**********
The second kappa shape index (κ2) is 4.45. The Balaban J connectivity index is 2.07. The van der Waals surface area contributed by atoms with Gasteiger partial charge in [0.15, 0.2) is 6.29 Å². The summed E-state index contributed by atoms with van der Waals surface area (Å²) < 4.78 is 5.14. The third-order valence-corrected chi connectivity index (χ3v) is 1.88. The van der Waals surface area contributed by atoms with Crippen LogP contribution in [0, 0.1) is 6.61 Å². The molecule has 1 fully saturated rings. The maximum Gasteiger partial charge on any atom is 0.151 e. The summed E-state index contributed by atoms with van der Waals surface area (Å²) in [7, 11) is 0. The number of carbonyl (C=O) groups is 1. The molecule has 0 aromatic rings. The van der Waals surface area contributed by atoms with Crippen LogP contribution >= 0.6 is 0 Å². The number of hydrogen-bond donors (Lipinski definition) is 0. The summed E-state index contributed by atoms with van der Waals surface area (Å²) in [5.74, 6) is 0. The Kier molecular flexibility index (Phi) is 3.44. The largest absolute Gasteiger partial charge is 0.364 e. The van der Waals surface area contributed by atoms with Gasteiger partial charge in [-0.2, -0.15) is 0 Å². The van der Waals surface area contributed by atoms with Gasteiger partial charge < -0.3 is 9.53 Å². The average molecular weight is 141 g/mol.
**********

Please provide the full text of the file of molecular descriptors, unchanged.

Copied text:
The second kappa shape index (κ2) is 4.45. The Balaban J connectivity index is 2.07. The van der Waals surface area contributed by atoms with Gasteiger partial charge in [0.15, 0.2) is 6.29 Å². The summed E-state index contributed by atoms with van der Waals surface area (Å²) < 4.78 is 5.14. The third-order valence-corrected chi connectivity index (χ3v) is 1.88. The van der Waals surface area contributed by atoms with Crippen LogP contribution in [0, 0.1) is 6.61 Å². The molecule has 1 fully saturated rings. The maximum Gasteiger partial charge on any atom is 0.151 e. The summed E-state index contributed by atoms with van der Waals surface area (Å²) in [7, 11) is 0. The number of carbonyl (C=O) groups is 1. The molecule has 0 aromatic rings. The van der Waals surface area contributed by atoms with Crippen LogP contribution >= 0.6 is 0 Å². The number of hydrogen-bond donors (Lipinski definition) is 0. The summed E-state index contributed by atoms with van der Waals surface area (Å²) in [5.74, 6) is 0. The Kier molecular flexibility index (Phi) is 3.44. The largest absolute Gasteiger partial charge is 0.364 e. The van der Waals surface area contributed by atoms with Gasteiger partial charge in [-0.2, -0.15) is 0 Å². The van der Waals surface area contributed by atoms with Gasteiger partial charge < -0.3 is 9.53 Å². The average molecular weight is 141 g/mol.